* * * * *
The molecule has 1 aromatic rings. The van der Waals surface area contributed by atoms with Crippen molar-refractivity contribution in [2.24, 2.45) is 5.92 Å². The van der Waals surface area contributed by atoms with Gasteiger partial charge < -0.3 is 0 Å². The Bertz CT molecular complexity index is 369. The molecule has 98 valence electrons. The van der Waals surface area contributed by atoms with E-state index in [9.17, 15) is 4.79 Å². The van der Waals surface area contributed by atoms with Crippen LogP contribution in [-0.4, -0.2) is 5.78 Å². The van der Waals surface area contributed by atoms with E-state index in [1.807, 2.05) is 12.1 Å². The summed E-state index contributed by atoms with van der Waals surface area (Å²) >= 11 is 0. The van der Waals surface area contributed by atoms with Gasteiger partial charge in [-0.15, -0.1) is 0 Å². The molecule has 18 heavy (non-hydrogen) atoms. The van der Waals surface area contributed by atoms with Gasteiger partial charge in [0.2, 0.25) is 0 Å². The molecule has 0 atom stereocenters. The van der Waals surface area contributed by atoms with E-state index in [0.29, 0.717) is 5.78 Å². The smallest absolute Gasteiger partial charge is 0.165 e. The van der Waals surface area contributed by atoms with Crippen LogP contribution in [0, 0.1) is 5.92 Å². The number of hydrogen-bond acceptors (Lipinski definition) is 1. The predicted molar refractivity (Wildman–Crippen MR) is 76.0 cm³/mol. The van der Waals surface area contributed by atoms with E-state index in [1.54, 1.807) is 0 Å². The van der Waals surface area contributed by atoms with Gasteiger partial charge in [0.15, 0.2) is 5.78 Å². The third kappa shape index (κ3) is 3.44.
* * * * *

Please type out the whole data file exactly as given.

The molecule has 1 aromatic rings. The van der Waals surface area contributed by atoms with Crippen molar-refractivity contribution in [2.24, 2.45) is 5.92 Å². The van der Waals surface area contributed by atoms with Gasteiger partial charge < -0.3 is 0 Å². The Bertz CT molecular complexity index is 369. The molecule has 98 valence electrons. The van der Waals surface area contributed by atoms with E-state index in [9.17, 15) is 4.79 Å². The van der Waals surface area contributed by atoms with Crippen LogP contribution in [-0.4, -0.2) is 5.78 Å². The van der Waals surface area contributed by atoms with E-state index in [1.807, 2.05) is 12.1 Å². The summed E-state index contributed by atoms with van der Waals surface area (Å²) >= 11 is 0. The van der Waals surface area contributed by atoms with Gasteiger partial charge in [-0.15, -0.1) is 0 Å². The molecule has 18 heavy (non-hydrogen) atoms. The van der Waals surface area contributed by atoms with Gasteiger partial charge in [0.2, 0.25) is 0 Å². The molecule has 0 atom stereocenters. The van der Waals surface area contributed by atoms with E-state index in [0.29, 0.717) is 5.78 Å². The smallest absolute Gasteiger partial charge is 0.165 e. The van der Waals surface area contributed by atoms with Crippen LogP contribution in [0, 0.1) is 5.92 Å². The number of hydrogen-bond acceptors (Lipinski definition) is 1. The predicted molar refractivity (Wildman–Crippen MR) is 76.0 cm³/mol. The van der Waals surface area contributed by atoms with E-state index in [1.54, 1.807) is 0 Å². The van der Waals surface area contributed by atoms with Gasteiger partial charge in [0.15, 0.2) is 5.78 Å². The third kappa shape index (κ3) is 3.44.